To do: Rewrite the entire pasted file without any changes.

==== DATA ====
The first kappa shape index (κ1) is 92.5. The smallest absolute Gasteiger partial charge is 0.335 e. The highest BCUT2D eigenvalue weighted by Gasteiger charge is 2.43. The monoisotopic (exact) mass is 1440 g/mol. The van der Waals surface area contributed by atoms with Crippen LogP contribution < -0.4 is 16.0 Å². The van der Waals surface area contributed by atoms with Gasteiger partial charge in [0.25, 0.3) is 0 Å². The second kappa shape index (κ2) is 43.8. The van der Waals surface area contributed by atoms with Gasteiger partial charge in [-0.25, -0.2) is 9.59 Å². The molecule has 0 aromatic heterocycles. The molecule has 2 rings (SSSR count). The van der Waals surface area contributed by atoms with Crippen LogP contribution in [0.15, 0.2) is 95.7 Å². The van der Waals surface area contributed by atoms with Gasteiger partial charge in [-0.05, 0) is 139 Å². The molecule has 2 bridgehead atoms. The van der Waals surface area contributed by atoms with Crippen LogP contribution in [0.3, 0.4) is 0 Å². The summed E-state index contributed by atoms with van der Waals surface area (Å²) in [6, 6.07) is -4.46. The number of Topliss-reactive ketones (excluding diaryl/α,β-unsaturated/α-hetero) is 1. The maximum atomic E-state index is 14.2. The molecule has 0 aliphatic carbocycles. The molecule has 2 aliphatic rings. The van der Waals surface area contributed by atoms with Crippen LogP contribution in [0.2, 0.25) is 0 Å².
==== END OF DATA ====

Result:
The first kappa shape index (κ1) is 92.5. The smallest absolute Gasteiger partial charge is 0.335 e. The highest BCUT2D eigenvalue weighted by Gasteiger charge is 2.43. The monoisotopic (exact) mass is 1440 g/mol. The van der Waals surface area contributed by atoms with Crippen LogP contribution < -0.4 is 16.0 Å². The van der Waals surface area contributed by atoms with Gasteiger partial charge in [0.25, 0.3) is 0 Å². The second kappa shape index (κ2) is 43.8. The van der Waals surface area contributed by atoms with Gasteiger partial charge in [-0.25, -0.2) is 9.59 Å². The molecule has 0 aromatic heterocycles. The molecule has 2 rings (SSSR count). The van der Waals surface area contributed by atoms with Crippen LogP contribution in [0.15, 0.2) is 95.7 Å². The van der Waals surface area contributed by atoms with Gasteiger partial charge in [-0.05, 0) is 139 Å². The molecule has 2 bridgehead atoms. The van der Waals surface area contributed by atoms with Crippen LogP contribution in [0.3, 0.4) is 0 Å². The summed E-state index contributed by atoms with van der Waals surface area (Å²) in [6, 6.07) is -4.46. The number of Topliss-reactive ketones (excluding diaryl/α,β-unsaturated/α-hetero) is 1. The maximum atomic E-state index is 14.2. The molecule has 0 aliphatic carbocycles. The molecule has 2 aliphatic rings. The van der Waals surface area contributed by atoms with Crippen LogP contribution in [0.2, 0.25) is 0 Å².